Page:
Washington University is creating five new endowed professorships in the fields of energy, environment and sustainability. These researchers will be a part of the community of scholars engaged in the work at I-CARES, and the university also will provide financial resources to help seed research in areas vital to the goals of the center.

The center will facilitate the development of major initiatives relevant to its mission. For instance, Pakrasi has an exceptional track record of achievement and currently oversees a $9.6 million initiative focused on photosynthetic bacteria. He and a team of biologists, chemists, engineers and mathematicians at Washington University in St. Louis and six other institutions are examining the potential of photosynthetic bacteria as one of the next great sources of biofuel that can run vehicles and heat houses. These cyanobacteria represent power potential because they capture sunlight and then carry out a variety of biochemical processes. One metabolic process — the clean production of biodiesel and liquid alcohol — is a high priority for alternative fuels. Cyanobacteria also have the potential to produce cheap and plentiful hydrogen for hydrogen fuel cell use.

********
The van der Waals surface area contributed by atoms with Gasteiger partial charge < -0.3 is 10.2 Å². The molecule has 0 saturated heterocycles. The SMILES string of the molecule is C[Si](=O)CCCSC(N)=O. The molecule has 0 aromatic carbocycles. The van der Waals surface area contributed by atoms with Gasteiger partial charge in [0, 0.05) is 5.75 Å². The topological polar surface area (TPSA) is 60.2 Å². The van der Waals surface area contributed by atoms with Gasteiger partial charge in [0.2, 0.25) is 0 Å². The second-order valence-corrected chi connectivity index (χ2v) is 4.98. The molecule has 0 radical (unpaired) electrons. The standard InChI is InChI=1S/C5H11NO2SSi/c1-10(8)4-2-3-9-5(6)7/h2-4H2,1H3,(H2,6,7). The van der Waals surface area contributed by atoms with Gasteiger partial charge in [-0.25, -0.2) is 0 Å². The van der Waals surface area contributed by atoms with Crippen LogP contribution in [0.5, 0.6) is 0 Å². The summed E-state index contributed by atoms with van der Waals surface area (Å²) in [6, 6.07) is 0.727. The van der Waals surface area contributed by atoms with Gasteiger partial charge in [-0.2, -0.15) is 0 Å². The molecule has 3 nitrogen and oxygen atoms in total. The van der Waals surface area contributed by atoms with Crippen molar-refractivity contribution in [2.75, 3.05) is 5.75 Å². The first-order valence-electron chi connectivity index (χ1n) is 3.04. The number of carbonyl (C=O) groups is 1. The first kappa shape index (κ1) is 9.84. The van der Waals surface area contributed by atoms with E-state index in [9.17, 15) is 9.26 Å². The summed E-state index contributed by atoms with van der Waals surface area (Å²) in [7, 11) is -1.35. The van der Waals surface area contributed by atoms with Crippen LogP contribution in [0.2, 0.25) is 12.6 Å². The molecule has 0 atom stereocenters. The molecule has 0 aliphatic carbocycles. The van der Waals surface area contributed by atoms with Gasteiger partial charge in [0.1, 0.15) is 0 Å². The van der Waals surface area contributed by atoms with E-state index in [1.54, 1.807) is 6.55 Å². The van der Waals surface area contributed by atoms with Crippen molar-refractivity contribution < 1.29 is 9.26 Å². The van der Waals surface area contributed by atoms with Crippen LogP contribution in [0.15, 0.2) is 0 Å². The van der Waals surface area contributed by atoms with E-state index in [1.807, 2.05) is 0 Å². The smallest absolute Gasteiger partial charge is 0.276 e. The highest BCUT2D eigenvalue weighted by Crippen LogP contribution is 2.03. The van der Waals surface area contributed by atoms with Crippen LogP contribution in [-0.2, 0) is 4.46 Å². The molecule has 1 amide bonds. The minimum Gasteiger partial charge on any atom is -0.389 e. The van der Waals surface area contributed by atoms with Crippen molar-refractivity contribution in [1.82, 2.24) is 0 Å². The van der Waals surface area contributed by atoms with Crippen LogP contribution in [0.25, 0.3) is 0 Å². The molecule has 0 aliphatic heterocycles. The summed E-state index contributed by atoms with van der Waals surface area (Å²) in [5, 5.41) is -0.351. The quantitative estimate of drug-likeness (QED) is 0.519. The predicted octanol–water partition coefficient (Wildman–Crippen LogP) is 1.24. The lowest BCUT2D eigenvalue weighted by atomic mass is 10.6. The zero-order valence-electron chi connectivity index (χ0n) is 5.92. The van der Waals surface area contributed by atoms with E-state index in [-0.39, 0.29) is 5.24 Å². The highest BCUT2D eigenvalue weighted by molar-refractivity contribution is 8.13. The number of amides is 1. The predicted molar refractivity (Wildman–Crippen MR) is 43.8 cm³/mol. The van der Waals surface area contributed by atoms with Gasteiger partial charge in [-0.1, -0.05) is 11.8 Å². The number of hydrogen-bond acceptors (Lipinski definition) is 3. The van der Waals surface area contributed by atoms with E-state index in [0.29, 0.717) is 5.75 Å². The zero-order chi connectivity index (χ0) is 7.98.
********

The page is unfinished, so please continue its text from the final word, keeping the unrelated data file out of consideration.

I-CARES will engage Washington University researchers in science, engineering, architecture, social science and policy, and medicine. Bachelor’s, master’s and doctoral degrees and other educational programs related to energy, environment and sustainability will be offered by the Environmental Studies Program in Arts & Sciences, the Department of Energy, Environmental and Chemical Engineering in Engineering, the College and Graduate School of Architecture and Urban Design, and the Interdisciplinary Environmental Clinic and the Environmental Clearinghouse — both in the School of Law.